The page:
Golden Eagle Award – Redwood City Schools Presents New Safety Plan
We are pleased to give a “Golden Eagle Award” of excellence to the Redwood City schools in California who have announced a new safety plan to prevent and react to campus violence in the wake of several recent shootings throughout the county, according to the city’s police and fire departments.
The Redwood City Police Department actually began devising the new safety strategy several weeks prior to the string of violence and its need solidified even more greatly after, according to the announcement.
The plan is a multi-phased approach that includes collaborative training of schools staff and a large-scale preparedness exercise involving the departments, school staff and other involved agencies. No specific date for the exercise has been announced but officials expect to do so within the year.
The safety plan’s other components include:
• On-site safety lectures to school staff by experts on how to immediately respond to campus threats while awaiting police response;
• A drill by school staff of those lessons;
• Refining existing emergency response contingency plans and training levels to boost effective response;
• Develop synchronized response plans.
The Redwood City Police Department is also focusing on protection of middle and elementary school students — the youngest and most defenseless children, according to the announcement — by reviewing security plans and making recommendations at all school sites, having day shift patrol officers meet with the administrators of each school within their beats to establish good working relationships, conducting walk-throughs of each school to familiarize themselves with the layout and surrounding areas and, when work permits, stop by each elementary school in their beats at least once during each school day.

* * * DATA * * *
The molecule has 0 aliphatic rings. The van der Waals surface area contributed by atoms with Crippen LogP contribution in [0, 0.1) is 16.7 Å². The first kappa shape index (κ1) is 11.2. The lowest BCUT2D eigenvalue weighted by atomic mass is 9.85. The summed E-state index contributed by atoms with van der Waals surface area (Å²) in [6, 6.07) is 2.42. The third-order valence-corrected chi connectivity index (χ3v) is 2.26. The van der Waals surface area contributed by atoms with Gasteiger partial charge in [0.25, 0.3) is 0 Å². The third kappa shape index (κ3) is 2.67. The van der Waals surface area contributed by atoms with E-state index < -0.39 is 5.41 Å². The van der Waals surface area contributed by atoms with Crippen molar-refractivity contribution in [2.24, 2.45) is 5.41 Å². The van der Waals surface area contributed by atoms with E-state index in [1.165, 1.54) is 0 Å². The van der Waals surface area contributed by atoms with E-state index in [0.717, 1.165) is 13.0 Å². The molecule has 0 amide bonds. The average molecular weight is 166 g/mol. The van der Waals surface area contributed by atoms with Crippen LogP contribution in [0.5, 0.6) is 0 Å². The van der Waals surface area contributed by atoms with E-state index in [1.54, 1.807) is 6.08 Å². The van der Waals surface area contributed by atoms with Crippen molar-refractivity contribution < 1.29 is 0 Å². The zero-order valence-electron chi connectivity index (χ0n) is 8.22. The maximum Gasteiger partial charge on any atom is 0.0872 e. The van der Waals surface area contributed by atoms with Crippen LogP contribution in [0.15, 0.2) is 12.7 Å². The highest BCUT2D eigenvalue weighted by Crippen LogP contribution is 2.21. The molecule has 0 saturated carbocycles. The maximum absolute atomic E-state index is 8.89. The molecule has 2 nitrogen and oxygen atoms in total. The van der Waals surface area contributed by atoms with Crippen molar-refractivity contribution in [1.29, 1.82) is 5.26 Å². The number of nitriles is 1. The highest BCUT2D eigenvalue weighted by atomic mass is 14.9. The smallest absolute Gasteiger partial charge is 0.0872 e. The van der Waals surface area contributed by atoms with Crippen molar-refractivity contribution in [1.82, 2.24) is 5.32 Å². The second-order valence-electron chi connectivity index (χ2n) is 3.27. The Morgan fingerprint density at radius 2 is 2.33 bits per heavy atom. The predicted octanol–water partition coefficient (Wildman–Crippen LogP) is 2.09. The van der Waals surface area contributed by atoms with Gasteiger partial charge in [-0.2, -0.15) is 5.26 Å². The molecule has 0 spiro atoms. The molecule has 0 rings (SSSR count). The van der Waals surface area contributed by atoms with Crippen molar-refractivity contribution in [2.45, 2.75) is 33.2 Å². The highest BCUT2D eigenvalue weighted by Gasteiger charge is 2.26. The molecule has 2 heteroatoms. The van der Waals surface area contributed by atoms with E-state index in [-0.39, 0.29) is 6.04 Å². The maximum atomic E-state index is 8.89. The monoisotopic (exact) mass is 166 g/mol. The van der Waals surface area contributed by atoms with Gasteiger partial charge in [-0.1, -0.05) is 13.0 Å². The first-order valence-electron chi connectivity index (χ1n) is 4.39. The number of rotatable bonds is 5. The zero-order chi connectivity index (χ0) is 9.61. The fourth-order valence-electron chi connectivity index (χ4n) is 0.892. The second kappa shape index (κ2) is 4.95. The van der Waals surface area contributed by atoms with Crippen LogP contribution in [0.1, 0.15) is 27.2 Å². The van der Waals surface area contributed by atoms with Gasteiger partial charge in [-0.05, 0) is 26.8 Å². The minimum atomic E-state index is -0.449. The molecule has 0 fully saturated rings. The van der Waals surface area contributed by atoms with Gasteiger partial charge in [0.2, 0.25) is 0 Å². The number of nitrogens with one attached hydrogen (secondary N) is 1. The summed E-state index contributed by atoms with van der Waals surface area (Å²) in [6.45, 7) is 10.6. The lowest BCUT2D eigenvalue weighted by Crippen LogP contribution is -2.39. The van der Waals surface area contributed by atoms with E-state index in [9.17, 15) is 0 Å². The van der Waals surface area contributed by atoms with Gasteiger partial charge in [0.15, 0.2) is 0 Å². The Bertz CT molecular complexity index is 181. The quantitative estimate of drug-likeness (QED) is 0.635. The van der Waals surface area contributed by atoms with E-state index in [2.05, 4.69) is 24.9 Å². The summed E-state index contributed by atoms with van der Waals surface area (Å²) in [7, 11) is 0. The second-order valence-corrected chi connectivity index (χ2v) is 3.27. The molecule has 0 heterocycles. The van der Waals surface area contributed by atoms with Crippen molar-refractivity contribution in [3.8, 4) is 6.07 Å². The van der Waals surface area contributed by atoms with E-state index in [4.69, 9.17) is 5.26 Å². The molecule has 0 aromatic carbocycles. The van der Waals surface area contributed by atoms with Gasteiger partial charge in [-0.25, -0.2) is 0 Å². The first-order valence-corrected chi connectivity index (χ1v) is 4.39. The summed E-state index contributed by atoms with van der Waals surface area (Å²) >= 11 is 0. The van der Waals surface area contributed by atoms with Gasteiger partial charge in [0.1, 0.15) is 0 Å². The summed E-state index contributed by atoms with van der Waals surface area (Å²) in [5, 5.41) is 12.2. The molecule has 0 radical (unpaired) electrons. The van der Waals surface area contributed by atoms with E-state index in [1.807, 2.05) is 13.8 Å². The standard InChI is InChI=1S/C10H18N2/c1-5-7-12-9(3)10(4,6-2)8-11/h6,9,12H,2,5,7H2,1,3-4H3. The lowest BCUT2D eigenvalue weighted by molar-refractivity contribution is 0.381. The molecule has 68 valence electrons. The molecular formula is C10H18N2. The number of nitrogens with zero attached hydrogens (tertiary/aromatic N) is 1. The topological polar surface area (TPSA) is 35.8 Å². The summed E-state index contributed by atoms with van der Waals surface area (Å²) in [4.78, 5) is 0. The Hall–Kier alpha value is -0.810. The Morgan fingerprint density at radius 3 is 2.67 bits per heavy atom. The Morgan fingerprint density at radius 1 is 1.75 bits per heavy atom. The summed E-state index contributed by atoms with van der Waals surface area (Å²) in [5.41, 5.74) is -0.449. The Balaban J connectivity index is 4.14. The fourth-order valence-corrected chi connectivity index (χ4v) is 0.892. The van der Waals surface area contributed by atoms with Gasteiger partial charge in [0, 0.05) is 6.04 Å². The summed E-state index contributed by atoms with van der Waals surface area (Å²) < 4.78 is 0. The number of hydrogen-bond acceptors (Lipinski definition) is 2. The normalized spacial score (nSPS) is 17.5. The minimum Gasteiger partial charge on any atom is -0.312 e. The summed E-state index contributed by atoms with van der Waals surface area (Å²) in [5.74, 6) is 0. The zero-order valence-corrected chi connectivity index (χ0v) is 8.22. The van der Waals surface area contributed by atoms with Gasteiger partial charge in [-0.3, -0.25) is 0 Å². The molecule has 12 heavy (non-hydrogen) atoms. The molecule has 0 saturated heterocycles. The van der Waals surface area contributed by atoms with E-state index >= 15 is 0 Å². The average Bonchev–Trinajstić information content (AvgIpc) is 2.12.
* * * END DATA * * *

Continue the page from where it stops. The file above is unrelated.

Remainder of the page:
The plan is in keeping with the advice we share with our clients at L. Darryl ARMSTRONG and Associates Behavioral Public Relations LLC:
1. The importance of being inclusive and having all the stakeholders and impacted parties involved in the planning process on the front-end so they have the necessary buy-in on the back end.
2. The need to collaborate – co-labor – instead of just cooperating – “playing nice”. Collaboration requires all parties to stay involved until the best plan possible can be prepared and agreed upon.
3. Announcing the plan to the community, students, staff and all interested stakeholders was appropriately accomplished and helps the community understand the commitments the college has to its students, faculty and staff.
4. Finally, the announcement states a “drill” will be conducted and we would encourage the developers of the plan to hold regular table-top exercises (drills) using all the key principles outlined in the development and implementation of table-top exercises, which can be found in our manual Campus Tabletop Exercises 2013 – Tools, Tips and Techniques available at Paper-Clip.com. Developers and interested parties also can obtain free checklists at our website: ldarrylarmstrong.com